Push not enough to win primary
Republican presidential hopeful Marco Rubio brought the heat during his Sunday night Roanoke College appearance, where he addressed a crowd of around 2,600 in an attempt to slow Donald Trump’s momentum in the southwestern portion of the state.
A Roanoke College poll that was released on Friday predicted Trump to win on Super Tuesday among likely Republican voters on March 1, when over 10 states states held their primaries.
The poll proved to be correct, as Trump won Virginia during the Tuesday primary.
In Salem City, Trump commanded 35 percent of the vote, as Rubio trailed behind at 29.97 percent. Roanoke County was similar. There, Trump earned 34.58 percent of the vote, compared to Rubio’s 28.64 percent. Ted Cruz came in at third in both locations.
The sweltering heat in the school’s C. Homer Bast Center during Rubio’s presentation didn’t stop attendees from packing into the gym, where campaign signs were used as makeshift fans, and a steady flow of Christian rock and country music drifted through the speakers.
Roanoke College junior Zachary Wright and senior Ashlyn Anderson said they have supported Rubio since the beginning of his campaign, and were excited to learn he was coming to their school.
“I’ve watched a lot of the debates, and he’s definitely my favorite candidate,” Anderson said. “He’s really well spoken and energetic.”
Wright said though he feels Roanoke College students typically lean left, events like the packed Rubio rally show he is not alone in his conservative convictions.
“I’m definitely glad it ended up being Rubio instead of Trump. He unites people, unlike Trump, who is more of a divider,” Wright said. “Also, I think conservative policy works, and I think college students really need to realize that.”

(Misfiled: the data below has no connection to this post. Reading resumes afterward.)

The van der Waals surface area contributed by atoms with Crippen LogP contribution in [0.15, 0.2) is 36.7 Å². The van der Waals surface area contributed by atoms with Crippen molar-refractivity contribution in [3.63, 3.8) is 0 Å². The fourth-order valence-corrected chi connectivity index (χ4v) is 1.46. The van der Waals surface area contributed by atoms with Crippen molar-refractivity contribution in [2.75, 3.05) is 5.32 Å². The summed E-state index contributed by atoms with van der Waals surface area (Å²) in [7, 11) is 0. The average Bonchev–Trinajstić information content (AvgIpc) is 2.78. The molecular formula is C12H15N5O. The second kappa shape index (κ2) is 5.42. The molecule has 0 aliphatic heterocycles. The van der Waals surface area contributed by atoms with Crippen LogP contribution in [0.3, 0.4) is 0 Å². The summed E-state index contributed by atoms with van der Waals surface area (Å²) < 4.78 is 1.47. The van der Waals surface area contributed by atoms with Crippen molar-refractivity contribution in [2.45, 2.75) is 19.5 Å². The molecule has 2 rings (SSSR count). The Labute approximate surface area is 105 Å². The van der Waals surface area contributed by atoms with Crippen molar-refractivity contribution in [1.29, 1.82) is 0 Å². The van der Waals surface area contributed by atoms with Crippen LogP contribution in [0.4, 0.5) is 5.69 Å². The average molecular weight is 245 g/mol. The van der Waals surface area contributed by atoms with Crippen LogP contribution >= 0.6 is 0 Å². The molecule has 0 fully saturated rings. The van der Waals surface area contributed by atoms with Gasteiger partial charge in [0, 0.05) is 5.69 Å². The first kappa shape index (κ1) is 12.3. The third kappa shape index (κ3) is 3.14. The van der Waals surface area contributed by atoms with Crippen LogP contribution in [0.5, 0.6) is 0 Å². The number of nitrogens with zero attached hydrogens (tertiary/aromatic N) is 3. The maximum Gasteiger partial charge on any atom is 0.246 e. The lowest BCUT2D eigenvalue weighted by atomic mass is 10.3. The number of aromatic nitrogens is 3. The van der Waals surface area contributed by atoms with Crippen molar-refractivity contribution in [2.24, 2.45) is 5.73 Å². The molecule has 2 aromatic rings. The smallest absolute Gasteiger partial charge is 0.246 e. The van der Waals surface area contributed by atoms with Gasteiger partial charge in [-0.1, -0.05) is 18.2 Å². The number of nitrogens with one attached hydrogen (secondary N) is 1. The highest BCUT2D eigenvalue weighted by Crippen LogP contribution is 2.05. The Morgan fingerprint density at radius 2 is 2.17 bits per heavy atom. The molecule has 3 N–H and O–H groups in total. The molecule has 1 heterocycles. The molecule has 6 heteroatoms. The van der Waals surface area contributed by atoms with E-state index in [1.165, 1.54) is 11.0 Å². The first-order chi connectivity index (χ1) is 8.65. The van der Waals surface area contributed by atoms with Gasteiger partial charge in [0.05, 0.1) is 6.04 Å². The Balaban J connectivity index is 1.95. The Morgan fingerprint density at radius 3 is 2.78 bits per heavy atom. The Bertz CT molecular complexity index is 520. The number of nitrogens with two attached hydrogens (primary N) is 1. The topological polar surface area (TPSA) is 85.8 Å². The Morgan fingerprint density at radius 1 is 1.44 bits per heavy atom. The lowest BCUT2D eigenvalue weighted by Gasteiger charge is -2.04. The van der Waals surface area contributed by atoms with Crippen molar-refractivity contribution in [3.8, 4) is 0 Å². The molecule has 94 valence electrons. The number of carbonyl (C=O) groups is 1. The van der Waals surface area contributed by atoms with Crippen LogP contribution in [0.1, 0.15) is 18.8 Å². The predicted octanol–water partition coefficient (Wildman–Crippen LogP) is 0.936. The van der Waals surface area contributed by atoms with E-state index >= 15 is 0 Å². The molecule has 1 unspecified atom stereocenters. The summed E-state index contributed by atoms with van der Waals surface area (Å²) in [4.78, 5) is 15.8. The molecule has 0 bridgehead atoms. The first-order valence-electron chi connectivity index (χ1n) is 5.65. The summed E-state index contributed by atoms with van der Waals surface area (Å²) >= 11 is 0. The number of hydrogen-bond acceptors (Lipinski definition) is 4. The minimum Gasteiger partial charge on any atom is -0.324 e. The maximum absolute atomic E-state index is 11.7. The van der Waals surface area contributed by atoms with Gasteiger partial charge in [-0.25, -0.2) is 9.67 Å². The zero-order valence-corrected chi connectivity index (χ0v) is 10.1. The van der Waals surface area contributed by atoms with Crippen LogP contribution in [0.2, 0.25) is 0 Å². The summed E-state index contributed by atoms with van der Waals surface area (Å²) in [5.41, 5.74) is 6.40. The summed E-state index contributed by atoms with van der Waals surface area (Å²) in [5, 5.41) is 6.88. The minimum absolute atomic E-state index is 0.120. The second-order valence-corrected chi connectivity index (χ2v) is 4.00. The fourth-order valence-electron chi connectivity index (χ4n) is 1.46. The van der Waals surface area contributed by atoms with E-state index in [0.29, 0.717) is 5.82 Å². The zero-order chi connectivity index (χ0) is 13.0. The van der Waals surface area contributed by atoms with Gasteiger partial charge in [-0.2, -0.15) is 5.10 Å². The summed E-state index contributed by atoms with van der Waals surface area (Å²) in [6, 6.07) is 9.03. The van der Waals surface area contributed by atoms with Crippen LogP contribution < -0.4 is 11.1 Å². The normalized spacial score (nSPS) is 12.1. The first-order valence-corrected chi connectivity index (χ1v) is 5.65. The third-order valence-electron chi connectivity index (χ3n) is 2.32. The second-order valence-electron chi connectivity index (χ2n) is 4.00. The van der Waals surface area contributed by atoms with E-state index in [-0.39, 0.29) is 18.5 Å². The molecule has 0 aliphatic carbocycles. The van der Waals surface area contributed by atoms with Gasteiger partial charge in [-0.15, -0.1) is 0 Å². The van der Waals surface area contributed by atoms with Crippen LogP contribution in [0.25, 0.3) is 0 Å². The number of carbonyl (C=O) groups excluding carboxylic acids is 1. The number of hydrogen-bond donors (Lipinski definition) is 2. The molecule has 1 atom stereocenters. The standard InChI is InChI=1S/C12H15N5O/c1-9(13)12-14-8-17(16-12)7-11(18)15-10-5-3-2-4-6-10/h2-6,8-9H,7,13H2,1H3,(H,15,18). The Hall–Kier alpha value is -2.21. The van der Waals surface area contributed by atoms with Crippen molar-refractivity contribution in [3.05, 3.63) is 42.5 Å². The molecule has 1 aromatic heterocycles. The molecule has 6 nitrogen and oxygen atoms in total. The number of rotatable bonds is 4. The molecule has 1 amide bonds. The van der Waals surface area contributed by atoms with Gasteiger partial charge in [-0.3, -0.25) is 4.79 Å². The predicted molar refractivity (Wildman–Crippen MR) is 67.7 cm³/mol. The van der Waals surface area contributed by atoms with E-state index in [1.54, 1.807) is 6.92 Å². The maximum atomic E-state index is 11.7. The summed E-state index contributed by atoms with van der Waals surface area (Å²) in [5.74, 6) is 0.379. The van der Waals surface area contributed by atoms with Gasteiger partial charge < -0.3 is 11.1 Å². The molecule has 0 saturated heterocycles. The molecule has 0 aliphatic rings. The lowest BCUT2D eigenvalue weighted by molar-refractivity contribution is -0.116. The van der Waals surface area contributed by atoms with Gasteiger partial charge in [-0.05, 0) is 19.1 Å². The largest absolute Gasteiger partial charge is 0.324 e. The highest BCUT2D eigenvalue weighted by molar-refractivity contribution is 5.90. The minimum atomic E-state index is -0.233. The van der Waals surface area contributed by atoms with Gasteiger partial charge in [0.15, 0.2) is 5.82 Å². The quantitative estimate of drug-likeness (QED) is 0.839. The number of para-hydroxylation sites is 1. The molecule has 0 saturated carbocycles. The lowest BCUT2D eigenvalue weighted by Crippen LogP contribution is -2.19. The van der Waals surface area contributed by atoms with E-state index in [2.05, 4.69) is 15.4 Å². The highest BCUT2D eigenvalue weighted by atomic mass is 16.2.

Rubio wasted no time attempting to set himself apart from Trump, who visited Radford University on Monday after a brief rumor he would visit Salem. Rubio deemed him a “con artist,” and threw plenty of criticisms at him throughout the night. While some were in favor of Rubio’s crass newfound demeanor, others seemed disappointed in the perceived immaturity of it all.
Political correctness was nowhere in sight as he slung insults at Trump, firing back at the candidate who he said often mocks his height. From comments on hairstyles and spray tans, to the size of Trump’s hands in comparison to his body, Rubio didn’t seem afraid to fight dirty.
“You know what they say about men with small hands,” Rubio said with a smirk. “You can’t trust ‘em.”
Rubio, the son of Cuban immigrants, said unlike Trump, he knows what it is like to struggle from paycheck to paycheck, and said he wants to revive the American dream.
Former Virginia Gov. George Allen introduced Rubio, and pointed to Republican hero Ronald Reagan as an example of the type of leadership he feels Rubio would implement.
“This is a time for choosing,” Allen said, referencing a famous Reagan speech by the same name.
Rubio also had plenty to say about Democratic hopefuls Bernie Sanders and Hillary Clinton, calling Sanders a “nice guy, but a socialist,” and pointing out that Clinton is under FBI investigation for using a personal email server while serving as U.S. Secretary of State.
“Friends don’t let friends vote for people under FBI investigation, friends don’t let friends vote for socialists, and friends don’t let friends vote for con artists,” Rubio said.
Rubio said he would act to repeal Obamacare on his first day in office, and promised to be a watchdog for veterans struggling with the VA Medical Center.
“If you nominate me, we will win this election,” Rubio said. “We will unite this party and we will grow it.”